• A community battery is situated within and shared across a community. It is designed to optimise grid performance, locally. For example, it can soak up excess solar and reduce night-time peaks, stabilise voltage, or provide resilience to grid failure.
    • A virtual power plant aggregates small scale and independent energy producers like roof top solar and home batteries, virtually, into a single energy system that is not necessarily restricted to a single segment of the grid. VPPs can also trade excess energy locally or with the national FCAS or spot markets.
    • A microgrid is a physical energy grid that generates and distributes electricity within its own discrete geographic footprint. It can operate separate from or connected to the central grid or a network of other microgrids.
  • Project Objectives

    This project aims to identify the emerging appetite of 100 regional councils, businesses, and agricultural producers for locally dispatchable Consumer Energy Resources (CERs) – specifically microgrids, virtual power plants, and community batteries – across Queensland’s Renewable Energy Zones (QREZ).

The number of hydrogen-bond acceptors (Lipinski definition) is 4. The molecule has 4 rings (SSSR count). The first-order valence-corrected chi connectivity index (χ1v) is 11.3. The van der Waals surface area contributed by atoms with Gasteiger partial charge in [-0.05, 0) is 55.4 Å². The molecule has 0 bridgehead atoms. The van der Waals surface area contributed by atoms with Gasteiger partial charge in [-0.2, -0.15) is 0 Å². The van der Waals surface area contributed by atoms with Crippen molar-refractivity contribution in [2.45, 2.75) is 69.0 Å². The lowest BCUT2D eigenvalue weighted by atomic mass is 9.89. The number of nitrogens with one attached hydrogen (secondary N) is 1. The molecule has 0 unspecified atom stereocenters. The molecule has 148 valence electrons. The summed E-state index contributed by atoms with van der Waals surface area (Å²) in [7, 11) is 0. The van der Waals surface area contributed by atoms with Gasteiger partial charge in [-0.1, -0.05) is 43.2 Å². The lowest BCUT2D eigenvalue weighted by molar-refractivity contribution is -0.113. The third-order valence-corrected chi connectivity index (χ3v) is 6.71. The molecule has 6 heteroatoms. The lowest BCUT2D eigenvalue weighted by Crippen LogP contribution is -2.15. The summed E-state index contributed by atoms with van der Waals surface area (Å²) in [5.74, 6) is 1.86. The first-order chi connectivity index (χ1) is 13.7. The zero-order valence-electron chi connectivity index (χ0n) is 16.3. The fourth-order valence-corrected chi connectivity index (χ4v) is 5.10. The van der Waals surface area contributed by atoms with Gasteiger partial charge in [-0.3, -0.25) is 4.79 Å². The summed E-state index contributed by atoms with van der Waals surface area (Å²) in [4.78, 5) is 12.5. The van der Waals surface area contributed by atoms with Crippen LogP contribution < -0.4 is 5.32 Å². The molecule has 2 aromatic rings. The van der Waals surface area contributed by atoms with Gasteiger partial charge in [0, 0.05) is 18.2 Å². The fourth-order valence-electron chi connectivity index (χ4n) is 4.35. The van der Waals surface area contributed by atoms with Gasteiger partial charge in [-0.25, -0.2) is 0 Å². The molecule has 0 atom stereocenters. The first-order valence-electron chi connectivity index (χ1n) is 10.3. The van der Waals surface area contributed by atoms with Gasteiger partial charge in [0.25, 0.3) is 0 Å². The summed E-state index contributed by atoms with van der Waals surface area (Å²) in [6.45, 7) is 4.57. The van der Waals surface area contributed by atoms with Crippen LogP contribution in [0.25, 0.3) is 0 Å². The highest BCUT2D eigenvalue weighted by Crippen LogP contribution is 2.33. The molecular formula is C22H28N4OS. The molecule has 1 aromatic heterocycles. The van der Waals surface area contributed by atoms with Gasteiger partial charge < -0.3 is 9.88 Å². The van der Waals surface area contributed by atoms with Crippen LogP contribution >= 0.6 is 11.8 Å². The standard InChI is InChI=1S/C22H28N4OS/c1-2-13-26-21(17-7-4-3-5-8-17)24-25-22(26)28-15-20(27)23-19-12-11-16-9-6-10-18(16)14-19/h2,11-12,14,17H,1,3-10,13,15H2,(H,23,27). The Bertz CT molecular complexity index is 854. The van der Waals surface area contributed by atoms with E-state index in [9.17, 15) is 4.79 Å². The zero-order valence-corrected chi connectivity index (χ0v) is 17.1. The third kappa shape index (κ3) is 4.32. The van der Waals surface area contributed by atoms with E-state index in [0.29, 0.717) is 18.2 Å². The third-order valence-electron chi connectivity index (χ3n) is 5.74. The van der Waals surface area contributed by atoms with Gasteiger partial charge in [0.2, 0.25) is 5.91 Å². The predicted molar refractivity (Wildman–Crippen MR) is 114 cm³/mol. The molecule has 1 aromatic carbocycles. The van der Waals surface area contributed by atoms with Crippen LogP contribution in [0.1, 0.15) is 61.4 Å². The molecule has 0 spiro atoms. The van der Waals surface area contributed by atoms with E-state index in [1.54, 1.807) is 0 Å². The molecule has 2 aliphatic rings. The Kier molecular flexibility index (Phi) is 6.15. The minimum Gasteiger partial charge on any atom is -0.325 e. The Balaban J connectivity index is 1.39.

This information will be used to generate an anonymised interactive market map, segmented by Local Government Area (LGA) and QREZ, with key information such as identified current and future CER projects, their capacity and technology type. This map will be available to the public, offering insights to inform and improve the planning, utilisation, and affordability of integrating CERs on regional grids.

    Project Timeline

    • Survey 100 regional council, agricultural, and business consumers across QREZs, (November 2022 – March 2023)
    • Publish a market map of identified current and future local CER projects, (March – April 2023) and;
    • Share learnings, resources, and recommendations with stakeholders (April – June 2023).


  • Project Update

    Key insights from a discussion with a small number of early participants include: